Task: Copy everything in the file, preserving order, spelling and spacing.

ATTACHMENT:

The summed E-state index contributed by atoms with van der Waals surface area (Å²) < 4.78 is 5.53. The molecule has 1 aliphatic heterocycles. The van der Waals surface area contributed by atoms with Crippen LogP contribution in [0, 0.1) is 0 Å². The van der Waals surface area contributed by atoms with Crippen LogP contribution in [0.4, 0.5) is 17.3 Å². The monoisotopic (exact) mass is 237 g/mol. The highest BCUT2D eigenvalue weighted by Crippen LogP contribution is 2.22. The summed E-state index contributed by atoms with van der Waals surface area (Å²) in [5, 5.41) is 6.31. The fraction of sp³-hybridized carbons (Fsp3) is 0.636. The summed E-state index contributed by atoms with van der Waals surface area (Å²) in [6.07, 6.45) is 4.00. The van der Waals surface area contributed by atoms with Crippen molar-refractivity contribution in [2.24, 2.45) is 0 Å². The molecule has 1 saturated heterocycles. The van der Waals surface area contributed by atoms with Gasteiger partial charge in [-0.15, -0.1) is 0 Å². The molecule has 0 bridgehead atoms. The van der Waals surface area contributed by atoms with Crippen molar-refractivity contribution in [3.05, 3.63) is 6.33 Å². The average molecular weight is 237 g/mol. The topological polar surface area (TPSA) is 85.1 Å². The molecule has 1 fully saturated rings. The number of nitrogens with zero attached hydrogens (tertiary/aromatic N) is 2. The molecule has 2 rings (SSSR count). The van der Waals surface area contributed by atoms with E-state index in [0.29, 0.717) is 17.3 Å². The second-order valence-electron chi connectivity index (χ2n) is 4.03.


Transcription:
The summed E-state index contributed by atoms with van der Waals surface area (Å²) < 4.78 is 5.53. The molecule has 1 aliphatic heterocycles. The van der Waals surface area contributed by atoms with Crippen LogP contribution in [0, 0.1) is 0 Å². The van der Waals surface area contributed by atoms with Crippen LogP contribution in [0.4, 0.5) is 17.3 Å². The monoisotopic (exact) mass is 237 g/mol. The highest BCUT2D eigenvalue weighted by Crippen LogP contribution is 2.22. The summed E-state index contributed by atoms with van der Waals surface area (Å²) in [5, 5.41) is 6.31. The fraction of sp³-hybridized carbons (Fsp3) is 0.636. The summed E-state index contributed by atoms with van der Waals surface area (Å²) in [6.07, 6.45) is 4.00. The van der Waals surface area contributed by atoms with Crippen molar-refractivity contribution in [2.24, 2.45) is 0 Å². The molecule has 1 saturated heterocycles. The van der Waals surface area contributed by atoms with Gasteiger partial charge in [-0.15, -0.1) is 0 Å². The molecule has 0 bridgehead atoms. The van der Waals surface area contributed by atoms with Crippen molar-refractivity contribution in [3.05, 3.63) is 6.33 Å². The average molecular weight is 237 g/mol. The topological polar surface area (TPSA) is 85.1 Å². The molecule has 1 fully saturated rings. The number of nitrogens with zero attached hydrogens (tertiary/aromatic N) is 2. The molecule has 2 rings (SSSR count). The van der Waals surface area contributed by atoms with E-state index in [0.29, 0.717) is 17.3 Å². The second-order valence-electron chi connectivity index (χ2n) is 4.03.